$ANDR Network Effects. Source: Andromedaprotocol.io/tokenomics

Beyond the index

Given this, how is $ANDR a true index token and how does Web3 allow it to go beyond what an index instrument normally is?  Like many different Web3 ecosystems, $ANDR powers the transactions and interactions of its different players.  However, since it does this for any chain or project that is built using Andromeda’s aOS, this reach is much more broad.  This creates a true index because the token is an active, necessary part of operating these growing elements of the ecosystem, and the diversity of the different projects is critical to measuring the overall growth of the ecosystem, if not the Web3 industry as a whole.  

What takes $ANDR beyond just a normal index asset is the Web3 element, along with its ties to aOS.  Whereas a normal investment just sits there and represents the value of a certain company or index, a Web3 token is utilized constantly to power transactions, communication, rewards for network participants, and more.  It is more than a currency because it has multi-faceted utility. 

This element of Web3 makes index tokens much more interesting than TradFi index funds.  For Andromeda specifically, its heavy investment and innovations toward a true Web3 operating system have already shown strong results, with more and more projects building using aOS.  This means that more projects will be regularly circulating $ANDR as they operate, increasing its value; and that as these projects grow outward, the token will more likely experience exponential growth that positively reinforces itself:  networks that attract more partners and builders create more utility, thus attracting even more users.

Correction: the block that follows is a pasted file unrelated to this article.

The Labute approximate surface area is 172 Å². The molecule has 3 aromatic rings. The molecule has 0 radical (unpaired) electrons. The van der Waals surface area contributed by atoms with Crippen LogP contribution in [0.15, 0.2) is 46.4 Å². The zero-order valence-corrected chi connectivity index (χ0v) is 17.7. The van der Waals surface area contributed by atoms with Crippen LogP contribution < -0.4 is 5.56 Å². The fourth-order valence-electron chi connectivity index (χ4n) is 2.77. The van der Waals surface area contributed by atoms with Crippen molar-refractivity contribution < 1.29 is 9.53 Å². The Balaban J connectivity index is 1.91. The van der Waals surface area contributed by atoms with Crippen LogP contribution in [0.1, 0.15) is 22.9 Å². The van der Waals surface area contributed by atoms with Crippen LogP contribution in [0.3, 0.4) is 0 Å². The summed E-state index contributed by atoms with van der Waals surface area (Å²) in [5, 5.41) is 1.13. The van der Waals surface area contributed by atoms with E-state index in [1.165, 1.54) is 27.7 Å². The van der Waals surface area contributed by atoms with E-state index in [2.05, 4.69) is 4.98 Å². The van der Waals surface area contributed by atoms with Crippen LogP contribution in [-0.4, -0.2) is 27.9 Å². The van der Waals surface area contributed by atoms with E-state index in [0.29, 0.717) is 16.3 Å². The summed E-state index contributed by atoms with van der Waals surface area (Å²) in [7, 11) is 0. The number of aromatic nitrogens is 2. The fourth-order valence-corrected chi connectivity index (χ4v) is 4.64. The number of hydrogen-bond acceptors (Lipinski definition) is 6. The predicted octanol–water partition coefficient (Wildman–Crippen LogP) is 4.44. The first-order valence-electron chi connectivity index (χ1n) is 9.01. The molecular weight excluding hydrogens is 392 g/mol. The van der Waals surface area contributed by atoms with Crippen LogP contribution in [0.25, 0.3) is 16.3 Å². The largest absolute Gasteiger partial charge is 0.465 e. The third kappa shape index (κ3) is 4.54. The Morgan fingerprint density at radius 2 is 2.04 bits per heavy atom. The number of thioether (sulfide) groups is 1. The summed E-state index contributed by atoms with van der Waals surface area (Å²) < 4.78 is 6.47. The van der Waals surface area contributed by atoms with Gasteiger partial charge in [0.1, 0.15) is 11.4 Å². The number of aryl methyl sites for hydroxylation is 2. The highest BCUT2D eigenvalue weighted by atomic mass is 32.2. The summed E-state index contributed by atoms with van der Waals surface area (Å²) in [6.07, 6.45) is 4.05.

Index token risks

So what can go wrong with index tokens?  While they can be a powerful part of any Web3 portfolio, it’s important to stay diligent and watch for potential risks.  In the case of Andromeda, the risks are typical of any other index token.  First, it may seem obvious but it’s important to note that an index should reflect the larger ecosystem and if possible, the market as a whole. 

If the Web3 market is on the rise and growing, this bodes well for the index.  In times of bear markets, this could result in drops to an index token’s value.  As mentioned above, index tokens aren’t meant for short term investors, but rather for those with a long view of the market. 

The other risk is to the specific ecosystem itself.  It’s important to understand the tokenomics of a given platform to ensure there is little risk of rug pulls, of centralized corruption risks, or other red flags that can hit Web3 platforms.  In Andromeda’s case, there are positive signs here as only a small portion of total tokens are in supply, and the vesting and release plans will most benefit those who hold tokens for a longer time period, which ensures that investors’ interests are aligned well with the long term benefit of the ecosystem.  

Wrapping up

While index tokens are a newer element to Web3, they are already showing tremendous promise as a key element to a diverse and healthy portfolio.  Since tokens also rely on utility, there are more opportunities for the tokens to spread into many hands, and as long as the ecosystem continues to grow, the value of the token will likely grow as well.  We will likely see more index tokens establish themselves across Web3, and perhaps someday even see a few that represent the entire Web3 industry.

Disclaimer: The content on this site should not be considered investment advice. Investing is speculative. When investing, your capital is at risk.

Weekly Finance Digest

By subscribing you agree with Finbold T&C’s & Privacy Policy

Related guides

Paul L.
GUIDES

Contents